However, we would first like to thank the American Association of Colleges of Osteopathic Medicine (AACOM) for their 12-year collaboration to reduce the administrative burden on COMs through the use of a single annual report instrument.5 Likewise, we are pleased that we now have the opportunity to jointly present data from AACOM's much-cited Annual Statistical Report on Osteopathic Medicine Education6 in Appendix 2 on pages 170-174. 
Establishing a COM: A Multistep Process
Because so many COMs have been established in recent years, some in the osteopathic medical profession may be under the misimpression that it is relatively “easy” to start one.2,4 Nothing could be further from the truth. 
When an educational institution seeks accreditation from the American Osteopathic Association's Commission on Osteopathic College Accreditation (AOA COCA), the first step required is to submit a request to the Association for applicant status. Prospective COMs with applicant status do not have the rights and privileges of accreditation. In addition, this status does not guarantee recognition by AOA COCA at any time in the future. 
Applicant status is established when a formal request for evaluation is submitted to COCA by the chief executive officer of the prospective COM. When such a request is received, COCA's assistant secretary sends an application packet to the applicant institution. This packet includes forms, instructions, a schedule of application fees, and a checklist for reference when preparing the official application. To minimize confusion for the general public and the osteopathic medical community, the Commission does not publicly announce entities that have sought applicant status.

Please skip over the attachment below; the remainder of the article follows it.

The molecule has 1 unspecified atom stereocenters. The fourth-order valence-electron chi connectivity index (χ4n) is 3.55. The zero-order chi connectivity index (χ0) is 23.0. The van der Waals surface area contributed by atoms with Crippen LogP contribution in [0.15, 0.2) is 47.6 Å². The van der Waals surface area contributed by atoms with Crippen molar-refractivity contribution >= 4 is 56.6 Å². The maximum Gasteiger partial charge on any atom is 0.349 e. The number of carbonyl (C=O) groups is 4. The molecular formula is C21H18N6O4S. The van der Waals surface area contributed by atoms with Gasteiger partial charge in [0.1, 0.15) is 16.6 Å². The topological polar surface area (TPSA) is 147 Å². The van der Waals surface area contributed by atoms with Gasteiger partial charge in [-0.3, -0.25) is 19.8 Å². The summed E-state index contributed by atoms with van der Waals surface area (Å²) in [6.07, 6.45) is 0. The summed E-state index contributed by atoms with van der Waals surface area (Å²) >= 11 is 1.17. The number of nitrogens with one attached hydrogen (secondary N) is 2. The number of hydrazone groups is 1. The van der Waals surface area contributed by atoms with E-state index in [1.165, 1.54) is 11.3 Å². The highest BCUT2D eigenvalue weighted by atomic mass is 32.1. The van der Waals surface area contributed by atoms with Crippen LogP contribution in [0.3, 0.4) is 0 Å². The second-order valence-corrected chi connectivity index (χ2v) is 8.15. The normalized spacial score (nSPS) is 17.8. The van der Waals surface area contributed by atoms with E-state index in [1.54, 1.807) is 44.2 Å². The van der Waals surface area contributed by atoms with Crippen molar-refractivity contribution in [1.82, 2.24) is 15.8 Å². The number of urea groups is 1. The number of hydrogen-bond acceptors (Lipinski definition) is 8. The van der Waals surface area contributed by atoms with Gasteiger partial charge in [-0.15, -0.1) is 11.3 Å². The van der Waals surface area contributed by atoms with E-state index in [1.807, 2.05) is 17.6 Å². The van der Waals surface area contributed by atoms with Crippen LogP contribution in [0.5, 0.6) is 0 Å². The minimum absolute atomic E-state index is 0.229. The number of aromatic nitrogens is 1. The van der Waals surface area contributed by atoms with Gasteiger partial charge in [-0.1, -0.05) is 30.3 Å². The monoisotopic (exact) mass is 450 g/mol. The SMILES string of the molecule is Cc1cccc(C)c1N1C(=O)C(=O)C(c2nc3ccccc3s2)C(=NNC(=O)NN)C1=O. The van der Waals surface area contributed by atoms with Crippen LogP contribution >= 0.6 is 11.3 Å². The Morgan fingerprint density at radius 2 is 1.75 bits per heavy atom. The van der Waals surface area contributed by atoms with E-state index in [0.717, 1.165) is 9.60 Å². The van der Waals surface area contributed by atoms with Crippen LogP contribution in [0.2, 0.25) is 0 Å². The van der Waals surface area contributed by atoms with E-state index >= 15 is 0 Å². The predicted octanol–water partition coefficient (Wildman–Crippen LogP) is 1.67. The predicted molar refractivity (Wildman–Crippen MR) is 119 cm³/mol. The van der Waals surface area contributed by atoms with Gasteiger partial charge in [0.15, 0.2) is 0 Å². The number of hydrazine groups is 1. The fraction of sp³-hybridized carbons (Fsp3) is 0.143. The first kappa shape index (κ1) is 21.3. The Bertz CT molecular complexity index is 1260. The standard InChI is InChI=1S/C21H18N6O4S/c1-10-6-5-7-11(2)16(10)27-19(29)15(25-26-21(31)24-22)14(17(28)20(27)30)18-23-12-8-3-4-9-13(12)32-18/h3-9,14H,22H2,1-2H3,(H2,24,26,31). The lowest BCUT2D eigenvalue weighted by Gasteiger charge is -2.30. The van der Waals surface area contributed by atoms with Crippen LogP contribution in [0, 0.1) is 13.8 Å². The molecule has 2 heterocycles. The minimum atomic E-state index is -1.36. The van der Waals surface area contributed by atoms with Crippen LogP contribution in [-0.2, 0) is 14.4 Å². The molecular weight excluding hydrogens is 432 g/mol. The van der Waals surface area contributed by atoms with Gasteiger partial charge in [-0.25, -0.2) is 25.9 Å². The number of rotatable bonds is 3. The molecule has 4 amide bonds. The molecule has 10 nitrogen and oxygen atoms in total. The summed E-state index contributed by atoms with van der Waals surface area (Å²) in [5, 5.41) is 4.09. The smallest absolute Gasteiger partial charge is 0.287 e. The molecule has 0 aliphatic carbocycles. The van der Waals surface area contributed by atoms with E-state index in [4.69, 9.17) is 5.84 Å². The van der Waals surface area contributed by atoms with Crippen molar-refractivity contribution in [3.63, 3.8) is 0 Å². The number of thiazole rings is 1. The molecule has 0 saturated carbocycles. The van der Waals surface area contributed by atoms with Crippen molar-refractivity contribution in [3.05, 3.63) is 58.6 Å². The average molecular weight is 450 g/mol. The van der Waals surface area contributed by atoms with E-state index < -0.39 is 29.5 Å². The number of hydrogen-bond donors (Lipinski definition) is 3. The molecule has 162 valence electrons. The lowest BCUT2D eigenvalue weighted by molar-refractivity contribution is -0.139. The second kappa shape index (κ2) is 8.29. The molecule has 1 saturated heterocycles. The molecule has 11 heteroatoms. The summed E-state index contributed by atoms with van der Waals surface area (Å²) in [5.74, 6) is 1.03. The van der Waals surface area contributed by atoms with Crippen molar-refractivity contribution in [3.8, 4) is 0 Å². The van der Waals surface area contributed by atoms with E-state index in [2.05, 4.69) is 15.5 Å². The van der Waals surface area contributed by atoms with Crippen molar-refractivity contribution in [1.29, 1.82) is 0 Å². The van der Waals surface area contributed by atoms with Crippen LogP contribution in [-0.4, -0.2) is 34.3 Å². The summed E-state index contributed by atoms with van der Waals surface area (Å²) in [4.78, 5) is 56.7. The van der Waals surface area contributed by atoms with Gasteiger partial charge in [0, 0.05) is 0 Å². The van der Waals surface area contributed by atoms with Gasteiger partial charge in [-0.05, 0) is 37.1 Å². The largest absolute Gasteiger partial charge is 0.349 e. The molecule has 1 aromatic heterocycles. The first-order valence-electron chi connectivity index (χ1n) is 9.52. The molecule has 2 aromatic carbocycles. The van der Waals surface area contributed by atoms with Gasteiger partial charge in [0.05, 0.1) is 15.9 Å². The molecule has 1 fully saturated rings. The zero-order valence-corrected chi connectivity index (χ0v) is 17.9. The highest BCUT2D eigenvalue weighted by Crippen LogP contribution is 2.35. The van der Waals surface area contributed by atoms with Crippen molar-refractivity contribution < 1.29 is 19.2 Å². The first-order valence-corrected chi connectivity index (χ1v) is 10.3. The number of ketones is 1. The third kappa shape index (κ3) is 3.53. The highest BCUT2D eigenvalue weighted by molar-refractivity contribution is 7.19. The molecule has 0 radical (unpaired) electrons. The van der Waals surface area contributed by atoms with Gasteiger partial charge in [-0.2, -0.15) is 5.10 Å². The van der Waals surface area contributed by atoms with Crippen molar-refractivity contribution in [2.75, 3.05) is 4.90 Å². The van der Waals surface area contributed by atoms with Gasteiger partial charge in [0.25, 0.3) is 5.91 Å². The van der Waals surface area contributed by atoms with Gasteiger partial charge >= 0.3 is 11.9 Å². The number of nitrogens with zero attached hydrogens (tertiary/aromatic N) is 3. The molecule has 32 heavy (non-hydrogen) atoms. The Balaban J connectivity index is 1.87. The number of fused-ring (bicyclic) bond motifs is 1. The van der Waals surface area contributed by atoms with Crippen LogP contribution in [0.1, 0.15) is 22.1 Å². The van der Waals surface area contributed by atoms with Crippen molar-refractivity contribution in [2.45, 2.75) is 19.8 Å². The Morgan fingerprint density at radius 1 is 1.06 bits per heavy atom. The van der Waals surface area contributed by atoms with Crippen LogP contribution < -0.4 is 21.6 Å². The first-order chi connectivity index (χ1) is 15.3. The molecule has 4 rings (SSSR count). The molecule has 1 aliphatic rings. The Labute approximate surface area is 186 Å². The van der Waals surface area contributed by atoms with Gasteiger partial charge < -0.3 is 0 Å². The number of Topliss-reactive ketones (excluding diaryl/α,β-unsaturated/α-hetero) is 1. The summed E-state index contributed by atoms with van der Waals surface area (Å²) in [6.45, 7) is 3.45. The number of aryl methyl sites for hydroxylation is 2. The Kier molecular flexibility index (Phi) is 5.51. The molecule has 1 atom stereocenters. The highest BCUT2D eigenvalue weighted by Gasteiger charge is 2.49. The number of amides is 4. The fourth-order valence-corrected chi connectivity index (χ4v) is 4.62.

The estimated start-up costs for a new COM will vary. Based on recent experiences, typical start-up costs are outlined in Figure 1. Start-up costs are dependent on the number of students expected to enroll and the facilities used, including any necessary modifications or new equipment purchases. Other factors that will have an impact on start-up costs include location (urban vs rural), size of faculty and staff, and any legal and consulting fees.